National Review: Romney Had It Right At The START

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hide captionThe editors of National Review agree with Mitt Romney. New Start is a bad deal for the United States.

Cliff Owen/AP
Mitt Romney

The editors of National Review agree with Mitt Romney. New Start is a bad deal for the United States.

Cliff Owen/AP

For another opinion read why Barron YoungSmith of The New Republic thinks Mitt Romney is looking like a worse presidential candidate every day.

Mitt Romney caused a furor last week when he wrote a Washington Post op-ed opposing the New START treaty. Democrats and liberal commentators rushed to accuse Romney of bad-faith politics, of ignorance, and of a dangerous extremism. He'll never get into the Council on Foreign Relations now.

The squealing is a sign that Romney hit his target: New START is a bad deal for the United States, and the Senate should send the administration back to the negotiating table.

Romney pointed out that the linkage in the preamble of the treaty between strategic offensive weapons and missile defenses could limit our defenses. His critics scoff, It's just a meaningless preamble. They should tell that to the Russians. The Russians believe that if we increase our strategic defenses, we are in violation of the treaty and that they will be justified in withdrawing from it. Foreign minister Sergei Lavrov said, "Linkage to missile defense is clearly spelled out in the accord and is legally binding." Members of the Duma have said the same thing.

The Obama administration and the Russians have vastly different interpretations of what the treaty does on this score, or at least that's what the Obama team says now. There's every reason to believe that once the treaty is ratified by the Senate, the administration will implicitly accede to the Russian view and will, in fact, have traded away our ability to develop missile defenses for this pitiful piece of parchment. (President Obama's recess appointment of fierce missile-defense critic Philip Coyle to a slot at the White House Office of Science and Technology Policy is another sign of just how little use he has for missile defense.)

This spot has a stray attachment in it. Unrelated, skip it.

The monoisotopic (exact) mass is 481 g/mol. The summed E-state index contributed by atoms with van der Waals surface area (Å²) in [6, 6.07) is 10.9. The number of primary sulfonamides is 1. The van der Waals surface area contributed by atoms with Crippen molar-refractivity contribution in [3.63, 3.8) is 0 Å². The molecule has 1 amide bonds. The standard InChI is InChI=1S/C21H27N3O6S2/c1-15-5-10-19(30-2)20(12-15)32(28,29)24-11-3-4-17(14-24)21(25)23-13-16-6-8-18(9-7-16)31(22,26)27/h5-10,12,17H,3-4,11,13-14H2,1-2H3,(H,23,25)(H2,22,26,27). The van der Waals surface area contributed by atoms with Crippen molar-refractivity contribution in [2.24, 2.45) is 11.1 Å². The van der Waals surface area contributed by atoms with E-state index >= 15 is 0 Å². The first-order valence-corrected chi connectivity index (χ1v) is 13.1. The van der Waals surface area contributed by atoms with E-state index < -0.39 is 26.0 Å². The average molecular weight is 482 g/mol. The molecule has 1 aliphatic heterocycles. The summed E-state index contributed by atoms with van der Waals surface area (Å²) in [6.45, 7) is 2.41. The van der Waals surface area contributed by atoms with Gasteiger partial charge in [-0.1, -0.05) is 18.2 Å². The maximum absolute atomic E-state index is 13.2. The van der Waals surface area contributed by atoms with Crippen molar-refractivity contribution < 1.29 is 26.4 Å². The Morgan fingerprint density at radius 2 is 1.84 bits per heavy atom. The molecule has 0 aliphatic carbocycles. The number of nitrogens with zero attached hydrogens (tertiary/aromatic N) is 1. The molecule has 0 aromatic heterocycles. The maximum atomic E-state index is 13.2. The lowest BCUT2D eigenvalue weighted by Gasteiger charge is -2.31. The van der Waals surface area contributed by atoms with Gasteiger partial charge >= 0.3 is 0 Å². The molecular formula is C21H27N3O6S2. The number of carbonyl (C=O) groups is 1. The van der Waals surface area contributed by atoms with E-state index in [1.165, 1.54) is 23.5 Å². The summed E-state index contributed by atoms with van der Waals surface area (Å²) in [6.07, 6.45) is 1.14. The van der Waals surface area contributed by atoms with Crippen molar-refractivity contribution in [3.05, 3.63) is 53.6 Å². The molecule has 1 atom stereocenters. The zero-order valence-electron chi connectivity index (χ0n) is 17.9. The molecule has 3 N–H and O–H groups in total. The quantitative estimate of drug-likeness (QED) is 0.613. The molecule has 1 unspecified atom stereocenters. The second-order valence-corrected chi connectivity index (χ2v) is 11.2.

The body of the treaty, by the way, explicitly crimps missile defense. It contains a prohibition on the conversion of ICBM silos for missile interceptors and also rules out using submarine launchers for this purpose. The treaty's defenders say this doesn't matter, because there are no current plans to put more ICBM silos or submarine launchers to this use. Of course, this may be something we'd want to do in the future, and, in fact, a director of the U.S. Strategic Defense Initiative Organization and senior Navy officers expressed interest in such plans in the past.

Romney noted that the Bilateral Consultative Commission (BCC) under the treaty has broad powers to make changes to it in secret. His critics look skyward in exasperation, Doesn't he realize prior treaties had such commissions? Yes, START I had a similar commission. And it did indeed make material changes to the treaty without Senate consent. The BCC has even more discretion. It could make important changes without the Senate having any say whatsoever.

Romney argues that the Russians get a better deal on the treaty's force limits than we do. Can't Romney read? his critics wonder: The same limit on deployed launchers (700) and warheads (1,550) applies to each side. But these limits have different consequences for each side. The Russians already have fewer than 700 launchers, and the number is inevitably going lower — probably as far down as the low hundreds, according to congressional testimony of arms-control expert Keith Payne of Missouri State University. We have about 850 launchers, so, as a practical matter, this limit affects only us.

Oh, Romney's critics reply, but the Russians have more warheads, so that limit bites more against them. This, too, is wrong-headed. When a country's deployed launchers go down, its deployed warheads go down as well. So the number of Russian warheads was inevitably going to decline. But one way for the Russians to check this trend is through MIRVing — putting multiple warheads on one launcher. As it happens, New START encourages MIRVing by removing the limits on it established by the old START treaty.

Similarly, as Romney wrote, the new treaty counts a bomber as one weapon no matter how many warheads are loaded onto it. The Russians, unlike us, have decided to start a new heavy-bomber program — once again, the treaty is laxest in just the area most convenient to the Russians. Notably, the Russian press has been reporting that Moscow will game the treaty to retain 2,100 deployed strategic nuclear weapons.

This gets to the crux of the matter: The treaty imposes a mutually agreed upon ceiling (in theory) on both sides, but it forces new reductions only from us. For those in thrall to arms-control theology, this is the product of brilliant negotiation. For anyone who can truly calculate our interests, it's a travesty. All honor to Mitt Romney for setting out the case against the treaty so cogently. We hope Senate Republicans are listening.

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